When the music begins circulating the village (traditional Pandilla) and the rhythm enters your body, starting in the mornings at 6am, going on until the early hours, you can’t help but feel the need to celebrate, you feel connected to something special, drinks on the house, a mix of people dancing in the street, families from the indigenous communities, Tarapoto, Lima, eco-tourists and the artists of Sachaqa Centro De Arte. A crazy mix of people to share a crate of beer and laugh at dancing moves. Lovers fight, teenagers get drunk in front of their families, grown men and women run around a string holding a live duck, with chicha (traditional alcoholic drink made with fermenting spit) exploding in their faces. The Cumbia disco appears to go on all night for the mothers trying to sleep and when it stops the people call for more music, so the pandilla starts and you can follow the rhythms. Go to bed wake up and the party starts all over again.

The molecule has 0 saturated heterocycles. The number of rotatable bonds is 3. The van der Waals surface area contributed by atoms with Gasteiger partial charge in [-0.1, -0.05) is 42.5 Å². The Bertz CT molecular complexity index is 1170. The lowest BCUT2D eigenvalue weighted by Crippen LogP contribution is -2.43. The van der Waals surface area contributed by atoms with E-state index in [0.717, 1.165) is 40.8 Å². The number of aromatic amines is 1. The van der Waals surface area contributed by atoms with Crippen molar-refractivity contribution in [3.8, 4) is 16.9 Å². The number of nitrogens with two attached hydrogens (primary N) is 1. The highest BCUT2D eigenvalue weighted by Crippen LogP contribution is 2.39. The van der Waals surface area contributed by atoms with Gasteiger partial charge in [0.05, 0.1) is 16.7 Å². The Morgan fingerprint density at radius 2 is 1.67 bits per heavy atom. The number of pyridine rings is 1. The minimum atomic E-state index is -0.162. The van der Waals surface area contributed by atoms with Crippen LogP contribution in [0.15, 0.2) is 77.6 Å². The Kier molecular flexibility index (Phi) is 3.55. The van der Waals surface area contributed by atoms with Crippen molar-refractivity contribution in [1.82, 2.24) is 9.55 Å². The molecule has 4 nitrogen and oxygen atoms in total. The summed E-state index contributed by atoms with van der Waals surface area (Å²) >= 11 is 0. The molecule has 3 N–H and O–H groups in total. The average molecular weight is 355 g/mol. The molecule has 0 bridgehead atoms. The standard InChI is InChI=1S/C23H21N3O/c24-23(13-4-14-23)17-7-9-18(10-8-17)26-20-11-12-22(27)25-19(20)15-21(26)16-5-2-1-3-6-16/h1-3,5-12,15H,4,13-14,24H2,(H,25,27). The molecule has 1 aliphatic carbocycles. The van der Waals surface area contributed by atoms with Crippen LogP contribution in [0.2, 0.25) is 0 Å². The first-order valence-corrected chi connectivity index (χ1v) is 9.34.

Well that is the part of the festival I will enjoy. Daniel will be in the back houses watching the women cook, big pots of food, organising activities for the children, making sure artists have enough paint and the football team are ready to be announced. Ending parading in the streets with a pot of chicha on his head spraying the contents all over the people. Laughing and dancing, with the mix of party goes following, carrying chickens and barrels of bread, food to give to the helpers and the team for the year after. He loves this kind of organising the stuff that makes me want to drink chicha and dance with my eyes closed.
Calling for volunteers, artists and party people.